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Forensic official: EgyptAir 804 human remains suggest blast

  • U.S. Navy LT. JG Dylon Porlas uses binoculars to look through the window of a U.S. Navy Lockheed P-3C Orion patrol aircraft from Sigonella, Sicily, Sunday, May 22, 2016, searching the area in the Mediterranean Sea where the Egyptair flight 804 en route from Paris to Cairo went missing on May 19. Search crews found floating human remains, luggage and seats from the doomed EgyptAir jetliner Friday but face a potentially more complex task in locating bigger pieces of wreckage and the black boxes vital to determining why the plane plunged into the Mediterranean. (AP Photo/Salvatore Cavalli)

    U.S. Navy LT. JG Dylon Porlas uses binoculars to look through the window of a U.S. Navy Lockheed P-3C Orion patrol aircraft from Sigonella, Sicily, Sunday, May 22, 2016, searching the area in the Mediterranean Sea where the Egyptair flight 804 en route from Paris to Cairo went missing on May 19. Search crews found floating human remains, luggage and seats from the doomed EgyptAir jetliner Friday but face a potentially more complex task in locating bigger pieces of wreckage and the black boxes vital to determining why the plane plunged into the Mediterranean. (AP Photo/Salvatore Cavalli)  (The Associated Press)

  • FILE - This picture posted Saturday, May 21, 2016, on the official Facebook page of the Egyptian Armed Forces spokesman shows part of the wreckage from EgyptAir flight 804. Human remains retrieved from the crash site of EgyptAir Flight 804 suggest there was an explosion on board that may have brought down the aircraft in the east Mediterranean, a senior Egyptian forensics official said on Tuesday, May 24, 2016. Arabic reads, "Part of plane wreckage." (Egyptian Armed Forces Facebook via AP, File)

    FILE - This picture posted Saturday, May 21, 2016, on the official Facebook page of the Egyptian Armed Forces spokesman shows part of the wreckage from EgyptAir flight 804. Human remains retrieved from the crash site of EgyptAir Flight 804 suggest there was an explosion on board that may have brought down the aircraft in the east Mediterranean, a senior Egyptian forensics official said on Tuesday, May 24, 2016. Arabic reads, "Part of plane wreckage." (Egyptian Armed Forces Facebook via AP, File)  (The Associated Press)

  • FILE - This file still image taken from video posted Saturday, May 21, 2016, on the official Facebook page of the Egyptian Armed Forces spokesman shows some personal belongings and other wreckage from EgyptAir flight 804 in Egypt. Human remains retrieved from the crash site of EgyptAir Flight 804 suggest there was an explosion on board that may have brought down the aircraft in the east Mediterranean, a senior Egyptian forensics official said on Tuesday, May 24, 2016. (Egyptian Armed Forces via AP, File)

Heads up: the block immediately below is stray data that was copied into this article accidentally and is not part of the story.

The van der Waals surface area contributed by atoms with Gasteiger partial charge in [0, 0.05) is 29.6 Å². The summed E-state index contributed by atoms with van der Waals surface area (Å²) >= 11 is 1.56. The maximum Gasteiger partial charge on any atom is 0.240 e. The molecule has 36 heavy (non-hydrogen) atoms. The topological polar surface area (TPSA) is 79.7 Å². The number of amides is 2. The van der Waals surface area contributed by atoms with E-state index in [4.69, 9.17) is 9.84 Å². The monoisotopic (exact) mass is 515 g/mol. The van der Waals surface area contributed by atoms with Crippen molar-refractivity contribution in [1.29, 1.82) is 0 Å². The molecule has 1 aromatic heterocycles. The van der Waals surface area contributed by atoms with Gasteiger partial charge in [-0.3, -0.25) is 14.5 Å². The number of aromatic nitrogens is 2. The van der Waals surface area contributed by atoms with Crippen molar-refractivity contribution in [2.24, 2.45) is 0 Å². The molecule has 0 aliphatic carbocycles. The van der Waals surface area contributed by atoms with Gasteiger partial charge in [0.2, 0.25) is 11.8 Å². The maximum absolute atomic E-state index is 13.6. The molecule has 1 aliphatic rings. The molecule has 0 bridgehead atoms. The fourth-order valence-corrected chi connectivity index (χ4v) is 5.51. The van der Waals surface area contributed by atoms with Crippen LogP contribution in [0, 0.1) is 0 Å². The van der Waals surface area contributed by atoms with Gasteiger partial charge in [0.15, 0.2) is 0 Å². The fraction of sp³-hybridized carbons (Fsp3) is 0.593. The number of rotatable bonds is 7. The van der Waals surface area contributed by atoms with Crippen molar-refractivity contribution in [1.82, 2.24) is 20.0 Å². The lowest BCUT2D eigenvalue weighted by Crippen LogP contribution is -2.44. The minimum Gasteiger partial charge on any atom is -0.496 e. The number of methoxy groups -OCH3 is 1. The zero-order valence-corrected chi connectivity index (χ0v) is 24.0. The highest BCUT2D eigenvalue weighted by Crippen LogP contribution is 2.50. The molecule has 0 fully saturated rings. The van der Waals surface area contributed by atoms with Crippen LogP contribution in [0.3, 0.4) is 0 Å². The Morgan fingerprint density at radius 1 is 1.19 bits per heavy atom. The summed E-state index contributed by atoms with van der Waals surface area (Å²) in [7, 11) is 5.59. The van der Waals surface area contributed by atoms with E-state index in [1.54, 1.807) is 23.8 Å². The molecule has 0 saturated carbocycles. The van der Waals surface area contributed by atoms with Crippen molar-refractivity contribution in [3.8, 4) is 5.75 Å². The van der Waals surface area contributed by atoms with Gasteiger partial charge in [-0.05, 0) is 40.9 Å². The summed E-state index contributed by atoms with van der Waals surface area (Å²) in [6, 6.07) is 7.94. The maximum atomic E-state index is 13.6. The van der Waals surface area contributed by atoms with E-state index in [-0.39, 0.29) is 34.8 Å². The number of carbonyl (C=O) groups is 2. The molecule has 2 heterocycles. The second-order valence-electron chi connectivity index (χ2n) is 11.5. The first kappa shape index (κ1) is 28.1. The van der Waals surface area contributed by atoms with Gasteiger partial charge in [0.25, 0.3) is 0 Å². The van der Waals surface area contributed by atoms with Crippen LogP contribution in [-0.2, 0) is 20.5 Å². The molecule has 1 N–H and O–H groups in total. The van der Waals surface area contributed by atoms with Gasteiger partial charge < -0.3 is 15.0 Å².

FILE - This file still image taken from video posted Saturday, May 21, 2016, on the official Facebook page of the Egyptian Armed Forces spokesman shows some personal belongings and other wreckage from EgyptAir flight 804 in Egypt. Human remains retrieved from the crash site of EgyptAir Flight 804 suggest there was an explosion on board that may have brought down the aircraft in the east Mediterranean, a senior Egyptian forensics official said on Tuesday, May 24, 2016. (Egyptian Armed Forces via AP, File)  (The Associated Press)

A senior Egyptian forensics official says human remains retrieved from the crash site of EgyptAir flight 804 suggest there was an explosion on board that may have brought down the aircraft.

The official is part of the Egyptian investigative team and has personally examined the remains at a Cairo morgue. He spoke on condition of anonymity because he isn't authorized to release the information.

He says all 80 pieces brought to Cairo so far are small and that "there isn't even a whole body part, like an arm or a head." The official adds that "the logical explanation is that it was an explosion."

All 66 people on board were killed when the Airbus 320 crashed in the Mediterranean early Thursday while en route from Paris to Cairo.